The Homeowners Column

The Homeowners Column

Be on the Lookout for Pine Wilt Disease

Photo of Sandra Mason

Sandra Mason
Extension Educator, Horticulture
slmason@illinois.edu

Nematodes are threadlike microscopic round worms. Pinewood nematode causes a fatal disease of pines called pine wilt. This is one interesting nematode.

It rides from pine to pine inside the breathing tubes of different varieties of sawyer beetles. The nematode enters the tree through the feeding wounds made by the beetle. Once inside the tree, the nematodes reproduce rapidly. The tree's water conducting vessels become clogged and the tree quickly dies.

Scotch pine is highly susceptible to pine wilt. The disease can also be found in Austrian and Jack pines. Pine wilt is much less common in red and mugho pines. The beetle is attracted to trees over ten years old. Fifteen to twenty year old Scotch pines that die quickly are particularly suspect.

This disease causes a sudden decline and eventual death of the entire tree within a few weeks or months after the initial symptoms appear, according to Nancy Pataky in the U of I Extension Home, Yard and Garden Pest Newsletter. Most pine fatalities due to pine wilt occur from now to late fall and in spring.

A change in needle color may be the first indication of problems. The needles go from a light grayish green, to yellowish green, yellowish brown and finally completely brown. The color change may appear first on a single branch in the top of the tree or perhaps the entire tree. The brown needles will often stay on the tree for long periods. This disease affects the entire branch except in Austrian pine which can show a tip dieback.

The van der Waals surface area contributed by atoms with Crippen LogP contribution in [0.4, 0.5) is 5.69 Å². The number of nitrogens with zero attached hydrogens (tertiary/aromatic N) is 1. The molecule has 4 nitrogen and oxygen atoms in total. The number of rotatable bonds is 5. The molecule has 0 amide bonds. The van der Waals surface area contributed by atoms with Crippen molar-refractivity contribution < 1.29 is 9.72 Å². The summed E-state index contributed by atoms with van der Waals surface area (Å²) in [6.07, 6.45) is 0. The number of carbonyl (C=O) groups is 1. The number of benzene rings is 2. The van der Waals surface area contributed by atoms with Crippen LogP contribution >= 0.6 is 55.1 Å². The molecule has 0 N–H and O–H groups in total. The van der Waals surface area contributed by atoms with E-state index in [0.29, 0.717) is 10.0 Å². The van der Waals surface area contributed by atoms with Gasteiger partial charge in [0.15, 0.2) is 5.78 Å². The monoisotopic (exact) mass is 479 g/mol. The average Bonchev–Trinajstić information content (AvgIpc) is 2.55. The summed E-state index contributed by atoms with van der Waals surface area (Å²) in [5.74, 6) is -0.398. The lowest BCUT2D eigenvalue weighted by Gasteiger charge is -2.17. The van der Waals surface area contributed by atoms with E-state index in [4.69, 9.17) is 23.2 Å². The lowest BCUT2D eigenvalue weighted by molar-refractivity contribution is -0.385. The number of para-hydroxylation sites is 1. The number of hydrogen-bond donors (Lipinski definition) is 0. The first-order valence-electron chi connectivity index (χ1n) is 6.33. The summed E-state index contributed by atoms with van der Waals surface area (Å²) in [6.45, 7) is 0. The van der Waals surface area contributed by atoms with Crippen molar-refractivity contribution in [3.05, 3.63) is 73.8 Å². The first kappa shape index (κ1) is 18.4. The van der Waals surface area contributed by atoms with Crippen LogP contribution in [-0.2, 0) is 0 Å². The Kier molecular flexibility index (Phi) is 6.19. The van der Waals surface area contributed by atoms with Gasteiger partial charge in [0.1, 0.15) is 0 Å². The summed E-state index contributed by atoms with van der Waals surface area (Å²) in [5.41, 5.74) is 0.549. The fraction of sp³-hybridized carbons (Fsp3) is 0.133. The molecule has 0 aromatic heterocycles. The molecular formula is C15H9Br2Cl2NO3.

There are other reasons why pines might die or decline in health – root damage from construction or water-saturated soils or needle blights. Any dead pines should be removed quickly. To find out if a pine tree has pine wilt, take a sample to the University of Illinois Plant Clinic at 1402 West St. Mary's Road in Urbana. The fee is $18.50. Send in branch samples that are one to two inches in diameter and at least six to eight inches long. Wrap in aluminum foil and be sure to include information such as age of tree, what kind of pine, when symptoms were first noticed, date of sampling, name and address of owner and any information on the planting site such as type of soil or low area.

The samples should come from branches with brown needles still attached. The Plant Clinic will be closing for the season September 15.

Sanitation is the most effective control for this disease. There are no known effective chemical controls for the disease, the nematode or the beetle. Affected trees should be burned or buried quickly in order to reduce spread.

Adult beetles emerge from dead trees in June and July with their nematode cargo. Beetles will then feed on twigs of healthy pines to repeat the disease cycle.

Trees should be removed to the ground line or deeper. Wood should not be saved for firewood. It can be chipped for mulch, although it should be composted for a few months or spread out to dry before using around pines.

Many factors such as mature size, site adaptability and winter hardiness should always be considered when selecting a tree. However, possibilities to replace dead pines are Norway spruce, white spruce, blue spruce, hemlock, douglasfir or cedar trees which are not susceptible to the disease. Pine wilt is rare in white pines, however white pines are having other problems with Illinois soils and temperatures.

Keeping trees healthy with proper fertilization, mulching and watering can help to prevent disease. Also diversify your landscape. Don't rely on one type of any tree even if it is listed as insect and disease free.

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